Management can be hard; there's a lot to juggle. So, in this article, we've condensed all you need to know into the 4 basic skills of management.
Management is a unique combination of skills. Regardless of your previous role - be it marketing, coding, sales or accounting - the qualities of a good manager remain uniform. In this post, we’ll break down the 4 most important skills a good manager possesses and how you can have and hone them.
How to have hard conversations
“Being a good manager in good times is easy. The true mettle of a manager runs clear in tough times.” - Sathya Smith
We talk a lot about the importance of good communication skills here at Piper. So much so that we’ll be dedicating an entire portion of our website to it soon. But, in this post, we want to break it down into some of the most important constituent parts: the first being “having hard conversations”.
As a manager, you’re the first point of contact for your team. You are the person they trust. However, this also means that you're responsible for communicating bad news: bonus and promotion freezes, pay stagnation and performance issues.
During these conversations, it's essential to balance your emotional intelligence with professionalism. You should be able to show empathy without crying with your employees; you need to be able to calmly explain the reading behind the decision without being callous. This is by no means easy, however, it's essential to be successful at your job.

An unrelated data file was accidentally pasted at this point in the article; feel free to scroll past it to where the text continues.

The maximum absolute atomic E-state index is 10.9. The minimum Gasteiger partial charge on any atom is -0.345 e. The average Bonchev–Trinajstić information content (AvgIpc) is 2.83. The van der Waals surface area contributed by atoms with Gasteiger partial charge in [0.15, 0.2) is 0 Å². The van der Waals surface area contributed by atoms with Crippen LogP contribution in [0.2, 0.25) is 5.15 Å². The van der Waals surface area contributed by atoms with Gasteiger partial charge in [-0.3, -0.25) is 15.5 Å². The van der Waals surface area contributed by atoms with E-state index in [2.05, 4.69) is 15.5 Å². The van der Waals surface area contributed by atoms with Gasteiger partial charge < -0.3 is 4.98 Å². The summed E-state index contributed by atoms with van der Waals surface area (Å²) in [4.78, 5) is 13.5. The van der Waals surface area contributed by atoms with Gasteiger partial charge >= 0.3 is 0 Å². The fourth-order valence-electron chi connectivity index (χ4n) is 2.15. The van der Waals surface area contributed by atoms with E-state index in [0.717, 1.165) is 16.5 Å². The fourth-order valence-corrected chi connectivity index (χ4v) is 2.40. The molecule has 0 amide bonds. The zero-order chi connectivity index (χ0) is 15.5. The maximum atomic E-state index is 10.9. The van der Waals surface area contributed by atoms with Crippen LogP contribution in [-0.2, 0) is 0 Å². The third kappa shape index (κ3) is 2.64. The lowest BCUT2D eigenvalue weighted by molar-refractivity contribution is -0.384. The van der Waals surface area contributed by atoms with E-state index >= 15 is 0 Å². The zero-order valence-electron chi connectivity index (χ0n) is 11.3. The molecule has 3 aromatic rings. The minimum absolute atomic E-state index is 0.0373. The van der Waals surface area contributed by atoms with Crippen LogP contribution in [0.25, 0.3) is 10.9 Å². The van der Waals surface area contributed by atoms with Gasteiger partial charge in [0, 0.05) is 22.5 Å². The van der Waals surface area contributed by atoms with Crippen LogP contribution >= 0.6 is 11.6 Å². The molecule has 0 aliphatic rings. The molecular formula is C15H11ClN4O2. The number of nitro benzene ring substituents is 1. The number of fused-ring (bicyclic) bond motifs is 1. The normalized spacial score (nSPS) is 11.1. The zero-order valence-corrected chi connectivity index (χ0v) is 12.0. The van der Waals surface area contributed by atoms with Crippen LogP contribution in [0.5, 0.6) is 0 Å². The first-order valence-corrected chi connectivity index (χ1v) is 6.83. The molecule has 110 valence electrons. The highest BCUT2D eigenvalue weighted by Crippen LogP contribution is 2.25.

The ability to motivate
One of the most common metrics for a manager to be tracked against is their team's productivity. A motivated team is a productive team. We have a blog post coming soon on the different ways to motivate, but for now, let's focus on the basics.
Be smart with your heart
Now, more than ever, employees are expecting high emotional intelligence from their team leaders. More than just line managers, managers are expected to be teachers, parents, consuls and friends. This balance can only be found with high emotional intelligence. Spend time understanding the personalities of each of your team members and what they struggle with; learn how to manage your emotions before you project onto others; research into the subject.
Manage your time; manage your team
Upon being promoted to manager, your scope of work doubles. Suddenly, you are no longer just responsible for your own work but also overseeing the work and wellbeing of your entire team. In order to manage this, you need to develop superb time management skills.
Now, we won’t labour this point too much as you’ve probably already heard all of the major tips - keep a to-do list, prioritise tasks, leave time in your diary for things to overrun- but it is important enough to be part of this list. An unorganised manager is often a stressed manager and one who cannot be there fully for their team. Take some time at the beginning of your week or month to sketch out a rough plan for yourself and stick to it.
Management can be a highly subjective topic. To be clear, it is not a singular skill but the balance of multiple skill sets at one time. However, by mastering these soft skills, you are guaranteed to be a better manager.